The argument that Iran helped America in Afghanistan because it was in Tehran’s interest to get rid of the Taliban is misplaced. Iran could have let America remove the Taliban without getting its own hands dirty, as it remained neutral during the 1991 gulf war. Tehran cooperated with United States efforts in Afghanistan primarily because it wanted a better relationship with Washington.
But Tehran was profoundly disappointed with the United States response. After the 9/11 attacks, Tehran told Washington that they would assist the U.S. in overthrowing the Taliban government in Afghanistan. Well before President Bush took office in January 2001, the United States had joined the United Nations' "6+2" framework for Afghanistan. In the aftermath of the September 11 attacks, the Bush administration used the cover of the "6+2" process to stand up what was effectively a freestanding bilateral channel with Iran, which set the stage for a November 2001 meeting between Secretary of State Colin Powell and the foreign ministers of Afghanistan’s six neighbors and Russia. At this meeting, Afghanistan's neighbors and the United States agreed to creat a broadly-based democratic and anti-terrorist government in Afghanistan. Iran went along, working with the United States to eliminate the Taliban and establish a post-Taliban political order in Afghanistan.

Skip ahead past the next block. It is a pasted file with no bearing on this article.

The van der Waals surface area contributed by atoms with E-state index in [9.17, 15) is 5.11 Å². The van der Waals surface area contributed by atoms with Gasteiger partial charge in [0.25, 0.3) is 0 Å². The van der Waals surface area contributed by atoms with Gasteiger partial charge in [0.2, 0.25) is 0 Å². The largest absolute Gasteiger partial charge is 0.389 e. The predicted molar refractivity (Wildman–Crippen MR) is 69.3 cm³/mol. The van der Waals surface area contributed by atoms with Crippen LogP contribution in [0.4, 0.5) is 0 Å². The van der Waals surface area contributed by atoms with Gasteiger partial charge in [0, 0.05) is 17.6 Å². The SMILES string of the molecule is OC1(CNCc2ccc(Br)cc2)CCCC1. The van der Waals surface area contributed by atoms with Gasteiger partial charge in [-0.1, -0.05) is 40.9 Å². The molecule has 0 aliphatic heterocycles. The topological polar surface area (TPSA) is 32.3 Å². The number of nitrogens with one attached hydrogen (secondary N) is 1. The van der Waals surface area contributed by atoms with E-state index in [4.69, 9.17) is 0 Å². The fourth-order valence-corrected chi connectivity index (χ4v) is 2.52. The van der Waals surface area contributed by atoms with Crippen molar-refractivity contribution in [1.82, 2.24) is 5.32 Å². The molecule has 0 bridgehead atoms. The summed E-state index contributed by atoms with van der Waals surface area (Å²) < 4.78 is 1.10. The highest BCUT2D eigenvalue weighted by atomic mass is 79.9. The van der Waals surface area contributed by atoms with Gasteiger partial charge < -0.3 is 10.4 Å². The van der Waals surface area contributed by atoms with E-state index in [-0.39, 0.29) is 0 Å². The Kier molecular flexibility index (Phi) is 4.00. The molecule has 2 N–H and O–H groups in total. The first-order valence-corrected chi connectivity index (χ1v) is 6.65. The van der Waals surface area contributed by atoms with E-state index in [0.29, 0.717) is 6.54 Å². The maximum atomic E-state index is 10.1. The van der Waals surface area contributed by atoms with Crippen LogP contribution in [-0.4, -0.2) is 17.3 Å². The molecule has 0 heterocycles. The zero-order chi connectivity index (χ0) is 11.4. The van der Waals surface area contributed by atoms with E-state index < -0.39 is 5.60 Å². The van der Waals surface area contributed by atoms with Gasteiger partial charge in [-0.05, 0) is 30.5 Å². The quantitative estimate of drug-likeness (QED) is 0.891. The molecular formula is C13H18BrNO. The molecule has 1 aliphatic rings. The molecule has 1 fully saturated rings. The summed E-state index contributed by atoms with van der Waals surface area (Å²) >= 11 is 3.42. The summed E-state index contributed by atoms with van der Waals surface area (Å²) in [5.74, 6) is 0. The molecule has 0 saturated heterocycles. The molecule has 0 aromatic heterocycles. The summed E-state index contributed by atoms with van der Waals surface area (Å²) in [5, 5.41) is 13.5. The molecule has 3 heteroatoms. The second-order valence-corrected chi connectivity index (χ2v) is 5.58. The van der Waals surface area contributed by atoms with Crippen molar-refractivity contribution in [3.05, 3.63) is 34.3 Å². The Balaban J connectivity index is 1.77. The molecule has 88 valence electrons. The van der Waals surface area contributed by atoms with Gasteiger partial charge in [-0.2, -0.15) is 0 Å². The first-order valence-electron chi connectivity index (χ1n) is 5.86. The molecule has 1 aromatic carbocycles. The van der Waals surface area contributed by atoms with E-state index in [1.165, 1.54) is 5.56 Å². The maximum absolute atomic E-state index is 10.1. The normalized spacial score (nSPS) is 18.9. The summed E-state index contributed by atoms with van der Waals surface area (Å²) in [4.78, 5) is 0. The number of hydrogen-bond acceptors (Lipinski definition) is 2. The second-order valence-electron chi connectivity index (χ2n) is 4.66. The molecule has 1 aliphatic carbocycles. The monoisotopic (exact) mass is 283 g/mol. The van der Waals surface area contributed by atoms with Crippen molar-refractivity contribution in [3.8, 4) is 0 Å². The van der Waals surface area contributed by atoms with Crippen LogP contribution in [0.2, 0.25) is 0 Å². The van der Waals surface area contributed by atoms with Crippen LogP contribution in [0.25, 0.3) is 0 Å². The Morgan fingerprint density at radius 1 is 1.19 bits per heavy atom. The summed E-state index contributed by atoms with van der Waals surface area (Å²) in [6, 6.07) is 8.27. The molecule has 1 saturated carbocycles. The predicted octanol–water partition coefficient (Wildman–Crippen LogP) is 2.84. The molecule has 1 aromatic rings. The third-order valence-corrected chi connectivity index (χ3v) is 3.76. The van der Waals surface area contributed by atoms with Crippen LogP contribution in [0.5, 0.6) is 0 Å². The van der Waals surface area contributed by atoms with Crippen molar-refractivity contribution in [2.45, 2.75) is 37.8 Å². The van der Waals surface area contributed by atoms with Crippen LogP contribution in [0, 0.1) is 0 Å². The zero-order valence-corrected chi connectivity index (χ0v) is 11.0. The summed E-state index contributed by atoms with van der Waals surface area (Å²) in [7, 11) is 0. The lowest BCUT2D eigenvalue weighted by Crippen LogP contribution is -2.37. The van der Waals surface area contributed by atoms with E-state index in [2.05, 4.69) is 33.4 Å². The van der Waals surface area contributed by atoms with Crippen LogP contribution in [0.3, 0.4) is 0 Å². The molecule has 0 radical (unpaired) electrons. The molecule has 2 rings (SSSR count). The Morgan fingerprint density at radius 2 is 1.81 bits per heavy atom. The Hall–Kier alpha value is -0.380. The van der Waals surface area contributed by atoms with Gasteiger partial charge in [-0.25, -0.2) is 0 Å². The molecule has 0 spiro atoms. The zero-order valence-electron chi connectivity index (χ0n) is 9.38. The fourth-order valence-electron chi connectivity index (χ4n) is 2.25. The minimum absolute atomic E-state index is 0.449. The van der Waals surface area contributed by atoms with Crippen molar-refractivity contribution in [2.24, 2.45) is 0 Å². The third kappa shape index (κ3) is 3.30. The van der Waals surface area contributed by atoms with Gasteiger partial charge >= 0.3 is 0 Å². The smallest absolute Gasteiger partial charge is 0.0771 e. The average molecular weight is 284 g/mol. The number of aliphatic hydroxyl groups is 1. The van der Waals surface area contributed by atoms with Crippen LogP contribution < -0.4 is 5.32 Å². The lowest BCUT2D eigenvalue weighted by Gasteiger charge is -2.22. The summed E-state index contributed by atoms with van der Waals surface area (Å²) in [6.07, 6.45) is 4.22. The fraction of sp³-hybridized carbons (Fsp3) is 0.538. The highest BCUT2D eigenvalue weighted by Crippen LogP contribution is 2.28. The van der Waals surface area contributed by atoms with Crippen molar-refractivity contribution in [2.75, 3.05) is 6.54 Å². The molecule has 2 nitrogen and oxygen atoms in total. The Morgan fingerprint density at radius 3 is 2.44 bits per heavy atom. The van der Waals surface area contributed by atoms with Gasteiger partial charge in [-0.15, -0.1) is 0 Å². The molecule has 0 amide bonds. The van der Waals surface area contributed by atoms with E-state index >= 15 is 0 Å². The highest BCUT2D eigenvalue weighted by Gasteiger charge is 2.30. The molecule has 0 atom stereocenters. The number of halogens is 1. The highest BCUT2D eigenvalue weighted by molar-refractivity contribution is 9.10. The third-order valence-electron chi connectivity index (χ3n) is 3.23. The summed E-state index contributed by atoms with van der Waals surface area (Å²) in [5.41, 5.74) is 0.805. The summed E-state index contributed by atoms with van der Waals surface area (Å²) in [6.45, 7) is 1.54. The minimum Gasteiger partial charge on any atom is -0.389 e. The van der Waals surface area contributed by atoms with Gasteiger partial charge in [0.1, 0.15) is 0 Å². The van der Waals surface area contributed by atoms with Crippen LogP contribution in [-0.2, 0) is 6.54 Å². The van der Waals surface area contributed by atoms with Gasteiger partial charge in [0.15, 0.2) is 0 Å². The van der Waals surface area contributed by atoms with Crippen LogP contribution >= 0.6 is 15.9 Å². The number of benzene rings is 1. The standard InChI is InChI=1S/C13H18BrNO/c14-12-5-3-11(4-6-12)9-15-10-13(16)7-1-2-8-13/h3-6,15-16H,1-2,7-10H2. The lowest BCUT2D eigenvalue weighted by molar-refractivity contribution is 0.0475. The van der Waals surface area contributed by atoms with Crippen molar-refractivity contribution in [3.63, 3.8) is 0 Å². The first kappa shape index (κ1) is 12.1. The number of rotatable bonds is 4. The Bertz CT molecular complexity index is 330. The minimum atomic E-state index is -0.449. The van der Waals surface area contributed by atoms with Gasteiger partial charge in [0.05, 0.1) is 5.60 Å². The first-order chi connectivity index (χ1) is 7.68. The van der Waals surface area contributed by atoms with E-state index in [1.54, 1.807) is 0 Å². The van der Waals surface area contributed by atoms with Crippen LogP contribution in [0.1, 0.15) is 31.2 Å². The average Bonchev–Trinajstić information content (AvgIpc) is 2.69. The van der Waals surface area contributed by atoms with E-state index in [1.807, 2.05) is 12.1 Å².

In December 2001, Washington and Afghan President Hamid Karzai urgently asked Tehran to keep Gulbuddin Hekmatyar, the brutal pro-Al Qaeda warlord, from returning to Afghanistan to lead jihadist resistance there. Iran agreed so long as the Bush administration did not criticize it for harboring terrorists. But, in his January 2002 State of the Union address, President Bush did just that in labeling Iran part of the “axis of evil.” Unsurprisingly, Mr. Hekmatyar managed to leave Iran in short order after the speech. The Iranian government explained that it had expelled Hekmatyar and allowed him to return to Afghanistan because the Islamic Republic could not be seen to be harboring terrorists.
In the course of the U.S.-Iranian dialogue over Afghanistan, U.S. officials laid particular stress on what Iran could do to help the Karzai government in Afghanistan by preventing Al Qaeda and the Taliban from using the Afghanistan-Iran border as a sanctuary. In response, Iran deployed additional security forces to its border with Afghanistan. Iran had extensive relationships with key players on the Afghan political scene, including important warlords in northern and western Afghanistan. Iranian influence was critical for arming and managing these players during the U.S.-led coalition's military operations. This demonstrated to Afghan warlords that they could not play America and Iran off one another and prompted Tehran to deport hundreds of suspected Al Qaeda and Taliban operatives who had fled Afghanistan.
Those who argue that Iran did not cause Iraq’s problems and therefore can be of only limited help in dealing with Iraq’s current instability must also acknowledge that Iran did not “cause” Afghanistan’s deterioration into a terrorist-harboring failed state. But, when America and Iran worked together, Afghanistan was much more stable than it is today, Al Qaeda was on the run, the Islamic Republic’s Hezbollah protégé was comparatively restrained, and Tehran was not spinning centrifuges. Still, the Bush administration conveyed no interest in building on these positive trends.